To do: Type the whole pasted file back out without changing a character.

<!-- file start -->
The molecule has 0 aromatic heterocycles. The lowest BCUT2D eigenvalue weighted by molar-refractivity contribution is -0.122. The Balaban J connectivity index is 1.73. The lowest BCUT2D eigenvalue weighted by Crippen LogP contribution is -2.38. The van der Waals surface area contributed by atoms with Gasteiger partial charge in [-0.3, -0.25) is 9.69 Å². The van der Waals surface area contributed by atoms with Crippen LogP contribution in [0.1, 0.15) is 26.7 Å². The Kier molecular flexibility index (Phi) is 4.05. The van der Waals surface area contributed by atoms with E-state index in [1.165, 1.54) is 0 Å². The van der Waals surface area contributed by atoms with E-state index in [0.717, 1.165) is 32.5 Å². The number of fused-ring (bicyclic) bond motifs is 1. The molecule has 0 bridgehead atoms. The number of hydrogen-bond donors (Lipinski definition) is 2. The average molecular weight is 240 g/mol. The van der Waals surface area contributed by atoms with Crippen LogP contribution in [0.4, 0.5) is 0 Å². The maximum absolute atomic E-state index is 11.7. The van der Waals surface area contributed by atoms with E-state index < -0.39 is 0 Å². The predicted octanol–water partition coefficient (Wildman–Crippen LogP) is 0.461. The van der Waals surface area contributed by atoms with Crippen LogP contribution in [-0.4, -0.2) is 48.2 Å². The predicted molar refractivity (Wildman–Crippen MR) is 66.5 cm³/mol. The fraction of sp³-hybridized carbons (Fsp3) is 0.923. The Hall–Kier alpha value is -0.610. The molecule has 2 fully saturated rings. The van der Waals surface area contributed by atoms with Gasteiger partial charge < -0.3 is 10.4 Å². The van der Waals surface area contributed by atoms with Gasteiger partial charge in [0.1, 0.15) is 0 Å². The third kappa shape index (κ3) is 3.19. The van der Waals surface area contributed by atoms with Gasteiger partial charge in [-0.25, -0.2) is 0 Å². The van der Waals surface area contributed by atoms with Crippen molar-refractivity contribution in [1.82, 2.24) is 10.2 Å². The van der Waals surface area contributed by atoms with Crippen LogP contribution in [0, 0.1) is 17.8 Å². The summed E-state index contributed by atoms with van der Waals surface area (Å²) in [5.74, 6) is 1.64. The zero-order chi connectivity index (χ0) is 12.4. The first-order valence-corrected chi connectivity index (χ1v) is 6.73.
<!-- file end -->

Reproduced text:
The molecule has 0 aromatic heterocycles. The lowest BCUT2D eigenvalue weighted by molar-refractivity contribution is -0.122. The Balaban J connectivity index is 1.73. The lowest BCUT2D eigenvalue weighted by Crippen LogP contribution is -2.38. The van der Waals surface area contributed by atoms with Gasteiger partial charge in [-0.3, -0.25) is 9.69 Å². The van der Waals surface area contributed by atoms with Crippen LogP contribution in [0.1, 0.15) is 26.7 Å². The Kier molecular flexibility index (Phi) is 4.05. The van der Waals surface area contributed by atoms with E-state index in [1.165, 1.54) is 0 Å². The van der Waals surface area contributed by atoms with E-state index in [0.717, 1.165) is 32.5 Å². The number of fused-ring (bicyclic) bond motifs is 1. The molecule has 0 bridgehead atoms. The number of hydrogen-bond donors (Lipinski definition) is 2. The average molecular weight is 240 g/mol. The van der Waals surface area contributed by atoms with Crippen LogP contribution in [0.4, 0.5) is 0 Å². The maximum absolute atomic E-state index is 11.7. The van der Waals surface area contributed by atoms with E-state index < -0.39 is 0 Å². The predicted octanol–water partition coefficient (Wildman–Crippen LogP) is 0.461. The van der Waals surface area contributed by atoms with Crippen LogP contribution in [-0.4, -0.2) is 48.2 Å². The predicted molar refractivity (Wildman–Crippen MR) is 66.5 cm³/mol. The fraction of sp³-hybridized carbons (Fsp3) is 0.923. The Hall–Kier alpha value is -0.610. The molecule has 2 fully saturated rings. The van der Waals surface area contributed by atoms with Gasteiger partial charge < -0.3 is 10.4 Å². The van der Waals surface area contributed by atoms with Gasteiger partial charge in [0.1, 0.15) is 0 Å². The third kappa shape index (κ3) is 3.19. The van der Waals surface area contributed by atoms with Gasteiger partial charge in [-0.25, -0.2) is 0 Å². The van der Waals surface area contributed by atoms with Crippen molar-refractivity contribution in [1.82, 2.24) is 10.2 Å². The van der Waals surface area contributed by atoms with Crippen LogP contribution in [0, 0.1) is 17.8 Å². The summed E-state index contributed by atoms with van der Waals surface area (Å²) in [5.74, 6) is 1.64. The zero-order chi connectivity index (χ0) is 12.4. The first-order valence-corrected chi connectivity index (χ1v) is 6.73.